Which groups of Americans are most likely to believe conspiracy theories?



The latest Economist/YouGov Poll asked Americans their opinions on prominent conspiracy theories relating to vaccine-autism links, sex-trafficking among top Democrats, and a secretive shadow government ruling the world. To understand what drives belief in these theories, we looked at how opinions vary based on the social and demographic groups Americans say they belong to, as well as some of their other views and behaviors. 

The results of our analysis suggest that belief in some conspiracies is closely linked to views on QAnon, an internet conspiracy theory and political movement that first emerged in 2017 on the anonymous website 4chan. Two-thirds of Americans say they have heard about QAnon and 14% of those who have heard of it say they have a somewhat or very favorable opinion of it. One in five Americans say they know someone – themselves, a family member, a friend, or an acquaintance – who supports QAnon.  

Here is a closer look at who believes in three popular conspiracy theories, in the order of most to least widely believed by Americans.

Belief in a secret group of world rulers

Two in five Americans say that it is definitely or probably true that “regardless of who is officially in charge of the government and other organizations, there is a single group of people who secretly control events and rule the world together.” The share who agree with this view has risen 9 percentage points since we asked about it last summer

Of the groups we examined, the three that are most likely to say there is a secretive shadow government ruling the world include:

  • People who have a favorable view of QAnon

  • People who say they get their news from conservative websites

  • People who say they will not get vaccinated against COVID-19

The groups that are least likely to say this is true are:

Belief that top Democrats are sex traffickers

Three in 10 Americans say that it is definitely or probably true that “top Democrats are involved in elite child sex-trafficking rings,” a specific element of the QAnon conspiracy theory that hasn’t been substantiated by any national media reporting or established groups that fight sex trafficking. When we asked a similar question of registered voters in 2020, slightly fewer (25%) said they thought this was true.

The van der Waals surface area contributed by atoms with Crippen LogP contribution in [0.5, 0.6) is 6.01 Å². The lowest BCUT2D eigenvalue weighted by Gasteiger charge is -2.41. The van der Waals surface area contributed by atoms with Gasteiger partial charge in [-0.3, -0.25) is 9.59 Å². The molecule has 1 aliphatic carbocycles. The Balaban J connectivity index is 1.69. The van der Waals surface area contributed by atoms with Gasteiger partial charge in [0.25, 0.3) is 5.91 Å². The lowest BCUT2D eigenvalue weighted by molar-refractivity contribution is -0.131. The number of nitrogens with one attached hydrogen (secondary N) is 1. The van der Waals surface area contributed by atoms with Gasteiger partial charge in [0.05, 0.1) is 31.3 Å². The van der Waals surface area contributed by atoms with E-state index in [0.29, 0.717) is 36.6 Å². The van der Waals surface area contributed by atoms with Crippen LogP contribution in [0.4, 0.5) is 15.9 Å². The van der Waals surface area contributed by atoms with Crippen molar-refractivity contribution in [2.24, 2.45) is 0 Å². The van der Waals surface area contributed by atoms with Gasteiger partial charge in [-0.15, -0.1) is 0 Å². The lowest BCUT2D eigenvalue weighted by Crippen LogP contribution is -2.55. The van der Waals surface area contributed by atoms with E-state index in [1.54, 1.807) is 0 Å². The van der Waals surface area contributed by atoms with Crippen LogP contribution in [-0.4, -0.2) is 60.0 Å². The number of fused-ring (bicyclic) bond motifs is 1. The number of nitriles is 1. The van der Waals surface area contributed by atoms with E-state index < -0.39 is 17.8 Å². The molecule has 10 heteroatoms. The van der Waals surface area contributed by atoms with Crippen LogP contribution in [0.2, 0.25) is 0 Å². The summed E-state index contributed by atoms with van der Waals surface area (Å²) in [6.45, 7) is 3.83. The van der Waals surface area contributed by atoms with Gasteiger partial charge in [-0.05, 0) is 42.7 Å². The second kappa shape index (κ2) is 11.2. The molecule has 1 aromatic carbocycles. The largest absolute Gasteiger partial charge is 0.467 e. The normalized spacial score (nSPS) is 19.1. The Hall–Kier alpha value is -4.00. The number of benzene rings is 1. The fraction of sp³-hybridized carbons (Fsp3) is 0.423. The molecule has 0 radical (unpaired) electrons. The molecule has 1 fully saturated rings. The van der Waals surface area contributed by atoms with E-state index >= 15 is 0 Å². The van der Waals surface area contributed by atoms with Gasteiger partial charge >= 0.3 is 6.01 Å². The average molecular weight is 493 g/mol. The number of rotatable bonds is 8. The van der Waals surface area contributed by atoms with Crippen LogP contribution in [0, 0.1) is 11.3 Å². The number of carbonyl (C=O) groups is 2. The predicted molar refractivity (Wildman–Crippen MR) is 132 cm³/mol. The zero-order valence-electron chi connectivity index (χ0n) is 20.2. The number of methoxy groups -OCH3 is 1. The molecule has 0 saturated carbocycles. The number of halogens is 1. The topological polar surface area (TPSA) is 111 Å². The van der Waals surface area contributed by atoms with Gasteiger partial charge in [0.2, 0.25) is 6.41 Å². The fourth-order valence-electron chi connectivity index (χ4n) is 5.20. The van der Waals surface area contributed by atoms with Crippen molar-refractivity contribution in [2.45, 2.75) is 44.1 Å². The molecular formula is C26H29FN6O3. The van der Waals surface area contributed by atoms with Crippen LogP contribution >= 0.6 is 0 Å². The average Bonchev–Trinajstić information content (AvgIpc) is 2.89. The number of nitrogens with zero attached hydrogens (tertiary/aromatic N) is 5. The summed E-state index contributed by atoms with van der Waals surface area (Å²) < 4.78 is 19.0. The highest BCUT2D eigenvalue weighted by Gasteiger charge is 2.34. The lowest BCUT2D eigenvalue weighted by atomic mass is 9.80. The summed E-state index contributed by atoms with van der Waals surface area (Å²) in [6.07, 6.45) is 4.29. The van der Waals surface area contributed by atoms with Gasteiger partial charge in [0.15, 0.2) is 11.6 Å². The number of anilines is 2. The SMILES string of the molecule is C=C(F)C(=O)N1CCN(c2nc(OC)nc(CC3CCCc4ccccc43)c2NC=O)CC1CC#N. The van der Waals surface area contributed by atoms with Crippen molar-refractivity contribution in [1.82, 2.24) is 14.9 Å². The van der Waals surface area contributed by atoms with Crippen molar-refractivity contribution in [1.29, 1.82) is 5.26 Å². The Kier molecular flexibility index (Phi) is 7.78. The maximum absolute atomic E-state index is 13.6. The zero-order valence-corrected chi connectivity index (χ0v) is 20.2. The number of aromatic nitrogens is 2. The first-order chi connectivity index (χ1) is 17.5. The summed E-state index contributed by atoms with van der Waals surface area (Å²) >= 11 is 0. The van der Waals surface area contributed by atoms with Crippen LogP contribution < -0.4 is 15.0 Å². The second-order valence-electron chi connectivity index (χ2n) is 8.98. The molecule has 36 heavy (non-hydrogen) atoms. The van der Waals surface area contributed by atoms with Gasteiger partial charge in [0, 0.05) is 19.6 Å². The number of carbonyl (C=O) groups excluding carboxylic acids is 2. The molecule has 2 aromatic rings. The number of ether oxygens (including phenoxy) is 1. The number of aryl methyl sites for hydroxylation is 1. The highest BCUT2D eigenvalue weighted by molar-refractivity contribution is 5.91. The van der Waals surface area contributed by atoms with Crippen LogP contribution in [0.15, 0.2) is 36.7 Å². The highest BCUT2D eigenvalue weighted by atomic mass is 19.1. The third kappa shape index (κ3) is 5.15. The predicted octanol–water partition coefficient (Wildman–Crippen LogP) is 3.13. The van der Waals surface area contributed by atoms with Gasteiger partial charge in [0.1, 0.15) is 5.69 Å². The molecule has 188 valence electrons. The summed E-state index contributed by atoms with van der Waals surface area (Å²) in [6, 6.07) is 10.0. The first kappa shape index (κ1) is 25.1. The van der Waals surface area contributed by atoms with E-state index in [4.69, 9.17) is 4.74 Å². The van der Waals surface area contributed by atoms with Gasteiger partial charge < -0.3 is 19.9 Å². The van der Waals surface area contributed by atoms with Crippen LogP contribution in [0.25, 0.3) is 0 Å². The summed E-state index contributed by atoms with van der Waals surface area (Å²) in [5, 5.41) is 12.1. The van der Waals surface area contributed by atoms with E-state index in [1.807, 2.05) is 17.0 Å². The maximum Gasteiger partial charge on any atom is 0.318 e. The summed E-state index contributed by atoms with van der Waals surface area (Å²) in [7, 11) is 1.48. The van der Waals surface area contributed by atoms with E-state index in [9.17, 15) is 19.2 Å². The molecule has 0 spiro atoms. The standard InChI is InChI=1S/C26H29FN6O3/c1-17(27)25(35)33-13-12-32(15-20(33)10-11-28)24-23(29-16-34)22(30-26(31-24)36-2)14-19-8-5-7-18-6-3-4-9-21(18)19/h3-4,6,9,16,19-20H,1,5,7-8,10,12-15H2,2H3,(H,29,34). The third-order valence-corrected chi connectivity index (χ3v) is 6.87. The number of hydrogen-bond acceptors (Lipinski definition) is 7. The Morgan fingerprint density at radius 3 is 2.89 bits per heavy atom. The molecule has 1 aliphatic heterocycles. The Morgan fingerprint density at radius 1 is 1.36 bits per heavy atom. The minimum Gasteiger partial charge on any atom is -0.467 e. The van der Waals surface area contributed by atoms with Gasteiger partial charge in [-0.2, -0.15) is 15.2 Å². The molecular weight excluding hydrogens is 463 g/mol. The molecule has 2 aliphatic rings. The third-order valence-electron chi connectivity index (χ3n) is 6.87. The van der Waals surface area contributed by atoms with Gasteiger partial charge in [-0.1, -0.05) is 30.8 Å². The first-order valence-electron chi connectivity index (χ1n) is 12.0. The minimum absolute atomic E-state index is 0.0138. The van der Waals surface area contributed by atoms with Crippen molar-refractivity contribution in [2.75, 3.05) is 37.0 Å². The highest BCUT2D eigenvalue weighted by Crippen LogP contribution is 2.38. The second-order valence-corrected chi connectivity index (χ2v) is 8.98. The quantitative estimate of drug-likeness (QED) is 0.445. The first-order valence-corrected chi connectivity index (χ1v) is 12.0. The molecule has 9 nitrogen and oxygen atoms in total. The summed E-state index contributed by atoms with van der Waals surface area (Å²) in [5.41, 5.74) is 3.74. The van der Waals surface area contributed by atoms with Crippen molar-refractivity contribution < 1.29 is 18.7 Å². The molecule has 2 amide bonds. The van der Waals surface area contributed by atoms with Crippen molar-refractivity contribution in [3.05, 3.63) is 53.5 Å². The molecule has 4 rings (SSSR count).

Of the many groups we looked at, the three that are most likely to say that top Democrats are involved in child sex-trafficking are:

  • People who have a favorable view of QAnon

  • People who are very conservative

  • People who say they get their news from conservative websites

The groups that are least likely to say this is true are: 

Belief that vaccines cause autism

One in five Americans say that it is definitely or probably true that “vaccines have been shown to cause autism.” The share who agree with this view — widely disputed by major public health organizations — has declined 11 percentage points since we last asked about it in 2016, despite widespread anti-vaccine sentiment around COVID-19.

Of the groups we looked at, the three that are most likely to say vaccines have been shown to cause autism include: 

  • People who have a favorable view of QAnon

  • People who say they will not get vaccinated against COVID-19

  • People who identify as very conservative

The groups that are least likely to say this is true are: 

  • People who voted for Joe Biden in the 2020 presidential election

  • People who are fully vaccinated against COVID-19

  • People with a postgraduate degree

– Carl Bialik and Kathy Frankovic contributed to this article

See the toplines and crosstabs from this Economist/YouGov Poll

Methodology: The Economist survey was conducted by YouGov using a nationally representative sample of 1,500 U.S. adult citizens interviewed online between March 26 – 29, 2022. This sample was weighted according to gender, age, race, and education based on the 2018 American Community Survey, conducted by the U.S. Census Bureau, as well as 2016 and 2020 Presidential votes (or non-votes). Respondents were selected from YouGov’s opt-in panel to be representative of all U.S. citizens. The margin of error is approximately 3% for the overall sample.

Image: Getty



Source link

Leave a Comment